Back in the day when I was a high-school English teacher, administrators reminded every member of our faculty several times a year that we were role models for our students.
It was a refrain heard at every turn: How can we expect young people to follow the rules if we flout them ourselves? And I can guarantee you if any of us had been arrested three times and landed in jail, we would surely find ourselves unemployed.
Shockingly, if you’re an associate professor in a state university in Connecticut, the exact opposite happens. You not only get to keep your job teaching children and young adults, but you’ll be given a promotion while sitting in your cell or shooting some hoops with your fellow inmates.
For a couple of years now, I’ve shaken my head in disbelief at the case of Central Connecticut State University associate professor and poet-in-residence Ravi Shankar.
I understand that by most accounts Shankar is an otherwise excellent teacher. Andy Thibault, a contributing editor at the Register Citizen and an admirer of Shankar’s from their days together at the Connecticut Young Writers Trust, recently wrote a moving testimonial about Shankar after interviewing him at the Hartford Correctional Center.
As a person of some compassion who has himself made some regrettable mistakes, I realize that a single stint in the pokey isn’t necessarily the result of being a bad person. But Shankar’s prison stay is the culmination of a series of criminal acts unbefitting an educator of young people.
By now, Shankar’s list of convictions has been well documented. He was suspended with pay and arrested in 2011 on charges of ordering on a university computer $22,000 worth of tickets to a New Jersey soccer event, hoping to scalp them and cover tens of thousands in stock trading losses. When the scheme fell apart, according to a police affidavit, Shankar went to the cops and claimed he had only bought four tickets and that someone had stolen his Discover card to buy the rest.
After Shankar admitted that he had bought all the tickets in an effort to scalp them, police learned that he had falsely told a university IT specialist that the cops had recommended all his hard drives be wiped clean, leading to evidence-tampering charges — a felony in Connecticut.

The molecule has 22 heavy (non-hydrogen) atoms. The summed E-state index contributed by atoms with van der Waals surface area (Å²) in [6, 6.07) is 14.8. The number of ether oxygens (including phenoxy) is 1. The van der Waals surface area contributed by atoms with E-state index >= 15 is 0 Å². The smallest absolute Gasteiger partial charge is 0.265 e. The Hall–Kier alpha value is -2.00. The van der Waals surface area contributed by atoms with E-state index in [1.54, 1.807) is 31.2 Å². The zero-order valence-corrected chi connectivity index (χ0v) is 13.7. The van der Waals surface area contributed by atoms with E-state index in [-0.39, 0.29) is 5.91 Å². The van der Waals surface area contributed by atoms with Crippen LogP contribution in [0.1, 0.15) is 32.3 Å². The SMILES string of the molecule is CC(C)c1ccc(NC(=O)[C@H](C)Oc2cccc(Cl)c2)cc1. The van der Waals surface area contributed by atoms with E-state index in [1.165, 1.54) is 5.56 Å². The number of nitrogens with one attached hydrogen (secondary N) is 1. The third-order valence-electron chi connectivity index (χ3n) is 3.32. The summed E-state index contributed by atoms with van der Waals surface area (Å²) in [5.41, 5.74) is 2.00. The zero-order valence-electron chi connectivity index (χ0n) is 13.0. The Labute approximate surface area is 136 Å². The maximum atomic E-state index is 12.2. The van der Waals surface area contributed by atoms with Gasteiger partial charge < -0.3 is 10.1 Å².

In an unrelated incident, Shankar was later arrested in North Haven after he rear-ended a vehicle and fled the scene. So the professor also faced charges of driving under the influence, evading responsibility and operating an uninsured motor vehicle.
Shankar has been serving 90 days of intermittent “pre-trial confinement”—the result of a plea-bargain of probation violations related to the drunken driving and lying about the credit-card fraud scheme.
Shankar should go. The problem is the way the knuckleheaded collective bargaining agreement with the CCSU professors reads. Evaluations are based only on quality of teaching, “creative activity” such as publications, research and attendance at workshops—those kinds of things. But aside from public testimonials, taxpayers can’t see for themselves whether Shankar is a good teacher because state university professors’ evaluations are exempt from state Freedom of Information laws.
Many employment contracts I’ve signed have morals clauses that allow employers to fire workers who violate the law or bring shame and embarrassment to the institution. Not CCSU. Asked by The Courant whether arrests or convictions should be used in evaluations or promotion decisions, a CCSU union boss bristled: “That’s a question for the courts. How would I as a faculty member know what someone’s arrest record was?” Interesting. It’s a question for the courts to decide what criteria CCSU uses in promoting its professors?
As for the arrest records, you can Google the name or read the papers. If that’s too much trouble, you could make it a requirement for employees to report any arrests and subsequent convictions that befall them. Somehow, I doubt Shankar’s union would permit that.
The state Board of Regents For Higher Education initially sounded like they’d come to their senses and at least deny Shankar his promotion. But on May 19 the board issued a vapid statement so full of gobbledygook that no one understood except the flak who wrote it.
I’m grateful for the many students Shankar has inspired and successfully mentored over the years. But if I were his boss, I would thank him for his service and find a way to send him packing.